current reading: THE BLACK CAMEL by Earl Derr Biggers [1929], one of the Charlie Chan series.

Friday, April 13, 2007

The Cat Who Didn't Come to Stay

So, yesterday morning on her way to work my wife came across a little grey cat on the path near our apartment. Remembering that a week back someone had posted a notice by the mailbox kiosk about the missing little grey cat they'd been fostering, she picked it up and brought it back to our place, sequestering it from our three in the box room/garage with some food, water, and a dirtbox. It was obviously not a stray, since it was very tame and seemingly well-fed. Unfortunately, the flyer down at the mailboxes had disappeared, so she made up a "Found" notice and I walked down and put it up. That's when I got the idea that the original notice might still be up at the other set of mailboxes nearer the complex's entrance and, if not, later in the day I might walk around and check those for some of the neighboring complexes. I was in luck: a copy of at the other kiosk, so I called and left messages that we'd found the missing cat.

Except it turned out they'd already found her. This wasn't their missing cat at all. So, after making sure, I took the little cat back outside, let her go, and gave her a good meal for the road. She stayed around for an hour or so till the sprinkles of rain stopped, then went her way. A very friendly little cat whom I hope to see out and about in the neighborhood. An inveterate namer, I decided her unofficial name will be Lady Jane.

And our cats? They staked out the garage door from the stairwell while she was there, and once she was outside they moved into the box room windows to watch her while she was in sight. All outsider cat smells having been extracted from my hands by assiduous sniffing, all three joined me in my office for the morning work session, peace and harmony restored in the home.

Thursday, April 12, 2007

The Return of The Cat Bite Incident

So, folks who know me fall into two categories, those who knew me before 'the cat bite incident' of '91-'92 and those I met afterwards.

The short version: I got bitten by a frightened cat I was trying to get out from under a house, and a fang went into the middle joint of my left index finger. I got septic blood poisoning (red streaks going up the veins in my arm) and ended up sending thirteen days in the hospital hooked up to a saline drip, undergoing multiple operations on the finger, several sessions in a hyperbaric chamber, and a few months of physical therapy after my release, not to mention having to re-teach myself touch-typing for my daily work at a word processor.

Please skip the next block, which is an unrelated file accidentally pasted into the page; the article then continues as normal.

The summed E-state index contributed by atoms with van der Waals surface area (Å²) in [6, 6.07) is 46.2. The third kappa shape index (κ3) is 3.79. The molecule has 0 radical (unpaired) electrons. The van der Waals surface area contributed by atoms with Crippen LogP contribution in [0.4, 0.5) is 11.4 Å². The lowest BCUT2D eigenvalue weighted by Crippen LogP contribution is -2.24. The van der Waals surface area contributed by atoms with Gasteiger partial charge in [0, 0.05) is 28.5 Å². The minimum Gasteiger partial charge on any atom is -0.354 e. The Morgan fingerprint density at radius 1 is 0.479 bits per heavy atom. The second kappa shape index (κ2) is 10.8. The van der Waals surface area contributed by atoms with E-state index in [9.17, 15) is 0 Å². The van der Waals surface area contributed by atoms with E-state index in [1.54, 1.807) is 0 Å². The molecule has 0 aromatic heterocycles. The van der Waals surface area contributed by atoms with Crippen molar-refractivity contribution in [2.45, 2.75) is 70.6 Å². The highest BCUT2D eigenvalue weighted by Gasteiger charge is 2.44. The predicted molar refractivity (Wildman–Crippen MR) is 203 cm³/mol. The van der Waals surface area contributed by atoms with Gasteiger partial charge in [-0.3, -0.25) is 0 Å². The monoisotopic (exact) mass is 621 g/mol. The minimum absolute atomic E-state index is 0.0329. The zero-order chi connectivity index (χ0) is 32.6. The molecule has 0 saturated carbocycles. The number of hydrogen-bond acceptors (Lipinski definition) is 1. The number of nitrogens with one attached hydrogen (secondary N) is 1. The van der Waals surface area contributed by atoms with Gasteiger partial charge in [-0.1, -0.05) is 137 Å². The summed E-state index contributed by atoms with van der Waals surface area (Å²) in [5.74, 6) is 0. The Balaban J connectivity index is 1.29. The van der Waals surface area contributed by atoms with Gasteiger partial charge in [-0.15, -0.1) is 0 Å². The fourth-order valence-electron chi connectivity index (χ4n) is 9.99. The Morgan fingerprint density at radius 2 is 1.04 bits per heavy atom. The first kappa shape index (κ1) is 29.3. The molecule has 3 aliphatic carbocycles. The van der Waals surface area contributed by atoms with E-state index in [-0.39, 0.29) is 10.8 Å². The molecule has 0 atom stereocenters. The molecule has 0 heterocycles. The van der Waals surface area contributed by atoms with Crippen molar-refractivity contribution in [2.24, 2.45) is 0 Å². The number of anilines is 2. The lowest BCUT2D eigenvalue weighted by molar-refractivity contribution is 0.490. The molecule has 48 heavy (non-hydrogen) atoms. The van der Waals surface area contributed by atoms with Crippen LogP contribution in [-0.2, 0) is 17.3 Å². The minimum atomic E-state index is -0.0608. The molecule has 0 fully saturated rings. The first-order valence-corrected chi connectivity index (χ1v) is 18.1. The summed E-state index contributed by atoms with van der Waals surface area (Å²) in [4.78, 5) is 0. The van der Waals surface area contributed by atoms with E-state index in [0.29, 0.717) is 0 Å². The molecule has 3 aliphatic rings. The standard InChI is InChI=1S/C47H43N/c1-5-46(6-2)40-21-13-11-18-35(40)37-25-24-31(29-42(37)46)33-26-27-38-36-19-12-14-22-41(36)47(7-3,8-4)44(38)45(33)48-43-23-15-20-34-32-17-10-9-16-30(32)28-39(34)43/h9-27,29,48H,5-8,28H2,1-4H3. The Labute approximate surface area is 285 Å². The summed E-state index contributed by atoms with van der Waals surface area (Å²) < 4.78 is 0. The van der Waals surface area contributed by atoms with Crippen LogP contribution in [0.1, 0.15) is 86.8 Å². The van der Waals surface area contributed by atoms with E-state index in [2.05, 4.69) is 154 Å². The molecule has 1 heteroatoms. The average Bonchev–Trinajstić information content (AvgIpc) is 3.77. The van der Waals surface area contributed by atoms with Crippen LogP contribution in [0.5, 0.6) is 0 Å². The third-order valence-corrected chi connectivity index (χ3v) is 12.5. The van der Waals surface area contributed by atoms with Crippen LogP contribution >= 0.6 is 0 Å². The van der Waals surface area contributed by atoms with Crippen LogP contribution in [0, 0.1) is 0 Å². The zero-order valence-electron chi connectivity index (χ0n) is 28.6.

So, you can no doubt appreciate our alarm when last night one of our cats suddenly bit me on the same finger, with a fang going in deep. Luckily it just missed the end joint (that is, the joint that still works). The end of the finger is numb but otherwise seems okay; typing is a little self-conscious but seems like no real harm was done. Luckily my priority the rest of this week is more proofing.

And yes, the cat is fine. It wasn't really his fault; I'd picked him up unexpectedly and must have touched a tender spot, causing him to lash out while he was squirming to get down. He's the gentlest of our three cats, and we've already made up. Meanwhile, Janice and I will be watching the finger as if we were crows and it was an unclaimed peanut.

More later


Tuesday, April 10, 2007

I Am Interviewed . . .

. . . in Belgium.

With the official release date of MR. BAGGINS, Part One of THE HISTORY OF THE HOBBIT, now exactly four weeks away (Tues. May 8th), I've started getting interesting requests relating to the book. Some of these have been in the works for a while -- a possible book signing in Seattle, another in Milwaukee in connection with an event there, and even one in Holland (contingent however on my being able to make a side trip to Holland during my next research trip to England). Now I've been interviewed by, a Belgium-based website for collectors of JRRT's work that posts regular updates about new releases, such as the much-anticipated CHILDREN OF HURIN. They sent me a list of questions a while back, and I finally managed to get back to them with a set of answers; the results can be seen at

And, as if to underscore the internationalism of Tolkien's audience, today comes a query about the book from Poland. I've known for years from Gary Hunnewell's work that we Tolk Folk are everywhere, but it's one thing to see a list of fanzines, newsletters, and journals from abroad and another to have direct contact via e-mail with people who share my interest in Tolkien and THE HOBBIT but live not just thousands of miles away but on another continent. We may have finally realized the old dream of Tolk Folk everywhere to meet others who share our enthusiasm for the Professor and his works: everywhere you go, there we are.

current reading: IN THE COMPANY OF CROWS AND RAVENS by Seattle's own Jn M. Marzluff & Tony Angell [2005]

current audiobook: HIS EXCELLENCY: GEORGE WASHINGTON by Joseph J. Ellis [2004]